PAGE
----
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The Dragons of Eden: Speculations on the…
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The Dragons of Eden: Speculations on the Evolution of Human Intelligence (1977)

by Carl Sagan

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Haven't read yet.
  Shaberly | Aug 14, 2016 |
An intellectual and hypothesizing analysis of the evolution of the human mind. Carl Sagan has great prose but is sometimes a little too boggled down with technical terminology that his intended audience "the layman" might have some difficulty. It is an interesting read. I am more on the Gould camp (that human intelligence appeared out of chance and if you reset the cosmic clock we might not be here and our definition of intelligence might never exist) in regards to the evolution of human intelligence but I enjoyed it nonetheless. "Science is only the Latin word for knowledge...Knowledge is is our destiny."
  Devon.Stivers | Mar 11, 2016 |
One of the lesser points Sagan introduces is the analytical check our "left" brain must impose on our "right" brain's more intuitive connections. Ironically I would argue that Sagan's hesitance to check himself was this book's biggest failure. Often he excitedly drew out connections, usually preceded by a phrase such as "I wonder," that do not stand his left-brained test of reason.

With that said, I found the book worth the read. Sagan draws up a quick tour of human evolutionary lineage with a focus on our neocortical developments. He also always had a ready comparison to primates in order to more
fully showcase what makes us "human". As always, the line is thinner and more vague than many more orthodox religions would like to believe.

One major takeaway was the human ability, through the development of the neocortex, to have built-in "intelligence", I.e. analytical thinking, as compared to "instinct". Whereas instinctual information is programmed into tightly packed DNA (and is therefore limited in nature) and survives solely off adaptive selection, intelligence (or extragenetic info) resides in a larger brain capacity.. it is the ability to think on the fly and respond successfully to innumerable changing environments and situations.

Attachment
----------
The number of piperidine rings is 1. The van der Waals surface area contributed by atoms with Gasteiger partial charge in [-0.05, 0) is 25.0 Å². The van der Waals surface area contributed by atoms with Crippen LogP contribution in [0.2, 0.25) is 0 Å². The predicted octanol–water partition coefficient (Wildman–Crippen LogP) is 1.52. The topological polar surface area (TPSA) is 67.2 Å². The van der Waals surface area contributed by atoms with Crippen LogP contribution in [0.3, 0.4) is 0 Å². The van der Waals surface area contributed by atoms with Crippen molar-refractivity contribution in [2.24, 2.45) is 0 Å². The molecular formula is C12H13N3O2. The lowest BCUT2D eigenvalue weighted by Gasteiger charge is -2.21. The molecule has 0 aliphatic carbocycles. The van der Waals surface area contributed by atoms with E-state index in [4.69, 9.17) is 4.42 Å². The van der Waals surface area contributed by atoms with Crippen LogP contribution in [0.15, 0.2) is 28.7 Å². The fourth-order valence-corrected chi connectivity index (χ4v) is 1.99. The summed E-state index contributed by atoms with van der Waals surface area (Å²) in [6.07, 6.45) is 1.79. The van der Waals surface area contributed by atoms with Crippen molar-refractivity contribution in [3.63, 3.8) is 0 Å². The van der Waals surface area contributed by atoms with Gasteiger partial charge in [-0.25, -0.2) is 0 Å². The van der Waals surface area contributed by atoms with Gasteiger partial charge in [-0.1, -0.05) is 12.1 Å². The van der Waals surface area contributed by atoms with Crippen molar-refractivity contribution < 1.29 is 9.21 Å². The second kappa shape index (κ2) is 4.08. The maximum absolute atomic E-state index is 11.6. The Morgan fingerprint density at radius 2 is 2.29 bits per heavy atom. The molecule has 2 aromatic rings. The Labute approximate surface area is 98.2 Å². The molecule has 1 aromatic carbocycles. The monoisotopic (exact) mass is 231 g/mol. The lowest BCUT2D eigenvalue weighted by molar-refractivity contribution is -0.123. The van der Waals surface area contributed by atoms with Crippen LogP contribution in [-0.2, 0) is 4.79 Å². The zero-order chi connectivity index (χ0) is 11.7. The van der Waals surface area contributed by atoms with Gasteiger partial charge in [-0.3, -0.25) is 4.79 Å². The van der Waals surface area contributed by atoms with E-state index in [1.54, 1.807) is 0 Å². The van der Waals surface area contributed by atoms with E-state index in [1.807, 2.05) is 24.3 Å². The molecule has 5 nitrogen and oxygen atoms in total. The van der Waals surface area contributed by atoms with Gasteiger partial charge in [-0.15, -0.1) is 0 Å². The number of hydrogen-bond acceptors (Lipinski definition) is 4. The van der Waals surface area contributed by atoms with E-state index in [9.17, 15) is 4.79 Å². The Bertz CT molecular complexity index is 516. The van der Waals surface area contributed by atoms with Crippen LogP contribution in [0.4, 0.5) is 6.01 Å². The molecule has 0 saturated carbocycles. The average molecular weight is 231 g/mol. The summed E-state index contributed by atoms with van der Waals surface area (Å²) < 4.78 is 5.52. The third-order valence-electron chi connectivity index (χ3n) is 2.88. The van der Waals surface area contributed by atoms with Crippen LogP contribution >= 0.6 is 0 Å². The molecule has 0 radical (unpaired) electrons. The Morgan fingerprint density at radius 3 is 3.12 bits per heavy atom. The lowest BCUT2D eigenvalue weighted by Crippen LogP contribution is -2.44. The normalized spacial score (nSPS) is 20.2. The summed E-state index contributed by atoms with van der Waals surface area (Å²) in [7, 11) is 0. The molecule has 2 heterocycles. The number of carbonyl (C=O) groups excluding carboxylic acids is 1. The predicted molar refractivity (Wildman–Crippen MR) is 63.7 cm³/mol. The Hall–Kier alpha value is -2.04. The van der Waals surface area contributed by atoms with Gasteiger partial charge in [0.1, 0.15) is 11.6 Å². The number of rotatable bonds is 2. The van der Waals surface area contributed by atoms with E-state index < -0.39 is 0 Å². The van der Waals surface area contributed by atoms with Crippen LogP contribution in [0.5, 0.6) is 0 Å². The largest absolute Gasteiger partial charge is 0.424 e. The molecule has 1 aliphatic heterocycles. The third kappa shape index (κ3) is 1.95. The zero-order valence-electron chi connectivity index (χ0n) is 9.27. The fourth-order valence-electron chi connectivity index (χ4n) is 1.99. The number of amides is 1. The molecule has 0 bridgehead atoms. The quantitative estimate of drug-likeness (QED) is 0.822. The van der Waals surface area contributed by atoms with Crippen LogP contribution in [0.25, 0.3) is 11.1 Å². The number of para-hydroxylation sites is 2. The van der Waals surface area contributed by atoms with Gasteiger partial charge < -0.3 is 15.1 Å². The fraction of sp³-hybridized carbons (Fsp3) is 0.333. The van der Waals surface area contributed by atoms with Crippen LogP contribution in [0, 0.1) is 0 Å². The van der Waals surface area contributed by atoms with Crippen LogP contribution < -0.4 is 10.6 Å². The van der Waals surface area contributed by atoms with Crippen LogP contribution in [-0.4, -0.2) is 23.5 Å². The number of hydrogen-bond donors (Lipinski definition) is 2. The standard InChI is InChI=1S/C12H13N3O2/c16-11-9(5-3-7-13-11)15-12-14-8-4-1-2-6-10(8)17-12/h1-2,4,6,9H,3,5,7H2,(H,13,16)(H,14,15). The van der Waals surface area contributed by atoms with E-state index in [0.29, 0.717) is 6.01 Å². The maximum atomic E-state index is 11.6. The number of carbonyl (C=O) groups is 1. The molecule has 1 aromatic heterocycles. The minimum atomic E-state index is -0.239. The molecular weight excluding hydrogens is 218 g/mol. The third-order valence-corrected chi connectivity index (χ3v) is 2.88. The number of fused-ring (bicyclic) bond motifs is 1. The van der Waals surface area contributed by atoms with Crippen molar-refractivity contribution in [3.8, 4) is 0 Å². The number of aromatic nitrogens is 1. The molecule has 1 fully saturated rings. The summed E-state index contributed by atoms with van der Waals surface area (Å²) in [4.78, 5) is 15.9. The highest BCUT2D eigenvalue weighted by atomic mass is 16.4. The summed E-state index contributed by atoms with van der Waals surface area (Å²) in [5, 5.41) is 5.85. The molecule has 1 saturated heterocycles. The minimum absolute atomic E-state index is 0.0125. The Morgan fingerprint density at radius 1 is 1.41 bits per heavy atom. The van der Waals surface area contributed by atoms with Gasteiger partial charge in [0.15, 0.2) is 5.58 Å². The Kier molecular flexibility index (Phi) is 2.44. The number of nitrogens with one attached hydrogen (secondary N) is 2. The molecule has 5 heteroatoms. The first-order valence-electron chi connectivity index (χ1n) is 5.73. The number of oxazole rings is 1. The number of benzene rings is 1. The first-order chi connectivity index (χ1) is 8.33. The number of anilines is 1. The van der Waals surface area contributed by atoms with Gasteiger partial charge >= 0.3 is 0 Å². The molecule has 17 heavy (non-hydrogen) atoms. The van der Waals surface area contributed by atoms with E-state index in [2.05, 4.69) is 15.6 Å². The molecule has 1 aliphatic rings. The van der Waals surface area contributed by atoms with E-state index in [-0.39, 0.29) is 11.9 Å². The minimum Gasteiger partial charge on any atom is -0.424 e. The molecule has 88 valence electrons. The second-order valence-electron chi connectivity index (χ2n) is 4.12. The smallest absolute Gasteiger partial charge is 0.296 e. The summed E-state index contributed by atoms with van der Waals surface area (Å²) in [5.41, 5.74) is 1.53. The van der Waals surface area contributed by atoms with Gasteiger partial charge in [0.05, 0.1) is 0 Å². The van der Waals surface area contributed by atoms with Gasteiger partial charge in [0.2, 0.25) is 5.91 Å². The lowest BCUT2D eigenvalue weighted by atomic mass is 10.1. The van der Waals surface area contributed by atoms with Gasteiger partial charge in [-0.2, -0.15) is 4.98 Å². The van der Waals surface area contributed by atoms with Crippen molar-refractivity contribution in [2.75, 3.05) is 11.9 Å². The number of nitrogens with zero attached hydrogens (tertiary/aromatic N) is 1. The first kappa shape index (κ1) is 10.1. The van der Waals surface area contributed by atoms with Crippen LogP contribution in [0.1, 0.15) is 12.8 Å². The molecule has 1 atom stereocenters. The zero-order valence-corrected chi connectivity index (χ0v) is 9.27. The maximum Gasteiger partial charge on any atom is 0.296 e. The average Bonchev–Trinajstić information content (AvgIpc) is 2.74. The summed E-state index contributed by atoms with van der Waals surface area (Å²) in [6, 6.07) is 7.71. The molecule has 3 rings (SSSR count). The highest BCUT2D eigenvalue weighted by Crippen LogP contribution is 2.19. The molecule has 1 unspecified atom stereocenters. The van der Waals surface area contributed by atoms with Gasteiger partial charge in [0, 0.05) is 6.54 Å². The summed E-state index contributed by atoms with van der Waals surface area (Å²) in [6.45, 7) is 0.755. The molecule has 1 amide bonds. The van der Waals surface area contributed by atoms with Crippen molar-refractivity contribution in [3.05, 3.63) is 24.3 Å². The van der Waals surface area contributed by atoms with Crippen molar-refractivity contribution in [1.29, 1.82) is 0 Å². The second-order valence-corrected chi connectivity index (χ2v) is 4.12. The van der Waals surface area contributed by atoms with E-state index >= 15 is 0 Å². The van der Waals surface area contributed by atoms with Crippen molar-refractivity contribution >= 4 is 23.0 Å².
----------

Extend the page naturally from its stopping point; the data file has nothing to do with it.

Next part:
Sagan introduces many other varying ideas and usually does a good job supporting them scientifically. All in all, if you ignore anything he says about aliens or computers, it's a good read. ( )
  Proustitutes | Jun 11, 2015 |
Very good considering that Carl Sagan is writing outside of his field. Great speculations on the evolution of human/animal intelligence. Minus 1 star for being heavily outdated (originally published in 1977). I'll definitely be reading a more recent book on the same topic; written by a neuroscientist rather than an astrophysicist. ( )
  heradas | May 31, 2015 |
I kind of thought this was going to be -- I don't know, something about mythology. Like, Jungian myth, maybe. So I shouldn't judge it for not being the book I wanted to read, but... ( )
  cricketbats | Mar 31, 2013 |
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Populair wetenschappelijke uiteenzetting over het menselijk brein. Het beschrijft de evolutie van de hersenen, de uit verschillende perioden stammende lagen, de verschillen tussen de linker- en de rechterhelft, en vergelijkt de menselijke intelligentie met enerzijds dierlijke, anderzijds kunstmatige. Het is goed leesbaar, redelijk betrouwbaar, niet erg overzichtelijk, en wekt met literaire middelen een indruk van visie die de inhoud niet waarmaakt. Bevat woordenlijst bibliografie en register. Zwart-wit illustraties.
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For my wife, Linda, with love
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Jacob Bronowski was one of a small group of men and women in any age who find all of human knowledge—the arts and sciences, philosophy and psychology—interesting and accessible.
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Amazon.com Product Description (ISBN 0345346297, Mass Market Paperback)

Dr. Carl Sagan takes us on a great reading adventure, offering his vivid and startling insight into the brain of man and beast, the origin of human intelligence, the function of our most haunting legends--and their amazing links to recent discoveries.
"A history of the human brain from the big bang, fifteen billion years ago, to the day before yesterday...It's a delight."
THE NEW YORK TIMES

(retrieved from Amazon Thu, 12 Mar 2015 18:17:36 -0400)

(see all 7 descriptions)

Presents an overview of human evolution and discusses human and animal intelligence, the mechanisms of the brain, memory, sleep, myths and legends about evolution, and the possibility of intelligent extraterrestial life.

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